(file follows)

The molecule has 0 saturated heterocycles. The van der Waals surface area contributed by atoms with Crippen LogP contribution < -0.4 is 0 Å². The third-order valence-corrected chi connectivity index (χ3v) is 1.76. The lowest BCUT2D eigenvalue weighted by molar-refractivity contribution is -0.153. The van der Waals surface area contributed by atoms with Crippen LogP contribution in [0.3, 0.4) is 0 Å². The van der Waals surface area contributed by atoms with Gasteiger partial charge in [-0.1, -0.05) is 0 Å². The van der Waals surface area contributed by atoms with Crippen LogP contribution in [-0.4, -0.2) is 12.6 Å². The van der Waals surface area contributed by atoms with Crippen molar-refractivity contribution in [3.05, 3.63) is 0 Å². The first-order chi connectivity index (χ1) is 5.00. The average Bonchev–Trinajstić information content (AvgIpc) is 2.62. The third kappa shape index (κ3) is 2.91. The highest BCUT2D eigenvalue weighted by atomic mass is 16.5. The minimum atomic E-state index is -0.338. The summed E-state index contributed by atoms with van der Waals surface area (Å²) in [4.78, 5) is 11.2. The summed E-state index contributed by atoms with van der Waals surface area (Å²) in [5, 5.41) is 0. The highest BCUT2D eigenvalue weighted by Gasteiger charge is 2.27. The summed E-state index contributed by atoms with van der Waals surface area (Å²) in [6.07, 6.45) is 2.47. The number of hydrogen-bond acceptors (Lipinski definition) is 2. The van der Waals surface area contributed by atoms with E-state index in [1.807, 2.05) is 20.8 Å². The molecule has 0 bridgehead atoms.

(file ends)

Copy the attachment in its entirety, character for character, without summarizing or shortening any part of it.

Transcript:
The molecule has 0 saturated heterocycles. The van der Waals surface area contributed by atoms with Crippen LogP contribution < -0.4 is 0 Å². The third-order valence-corrected chi connectivity index (χ3v) is 1.76. The lowest BCUT2D eigenvalue weighted by molar-refractivity contribution is -0.153. The van der Waals surface area contributed by atoms with Crippen LogP contribution in [0.3, 0.4) is 0 Å². The van der Waals surface area contributed by atoms with Gasteiger partial charge in [-0.1, -0.05) is 0 Å². The van der Waals surface area contributed by atoms with Crippen LogP contribution in [-0.4, -0.2) is 12.6 Å². The van der Waals surface area contributed by atoms with Crippen molar-refractivity contribution in [3.05, 3.63) is 0 Å². The first-order chi connectivity index (χ1) is 5.00. The average Bonchev–Trinajstić information content (AvgIpc) is 2.62. The third kappa shape index (κ3) is 2.91. The highest BCUT2D eigenvalue weighted by atomic mass is 16.5. The minimum atomic E-state index is -0.338. The summed E-state index contributed by atoms with van der Waals surface area (Å²) in [4.78, 5) is 11.2. The summed E-state index contributed by atoms with van der Waals surface area (Å²) in [5, 5.41) is 0. The highest BCUT2D eigenvalue weighted by Gasteiger charge is 2.27. The summed E-state index contributed by atoms with van der Waals surface area (Å²) in [6.07, 6.45) is 2.47. The number of hydrogen-bond acceptors (Lipinski definition) is 2. The van der Waals surface area contributed by atoms with E-state index in [1.807, 2.05) is 20.8 Å². The molecule has 0 bridgehead atoms.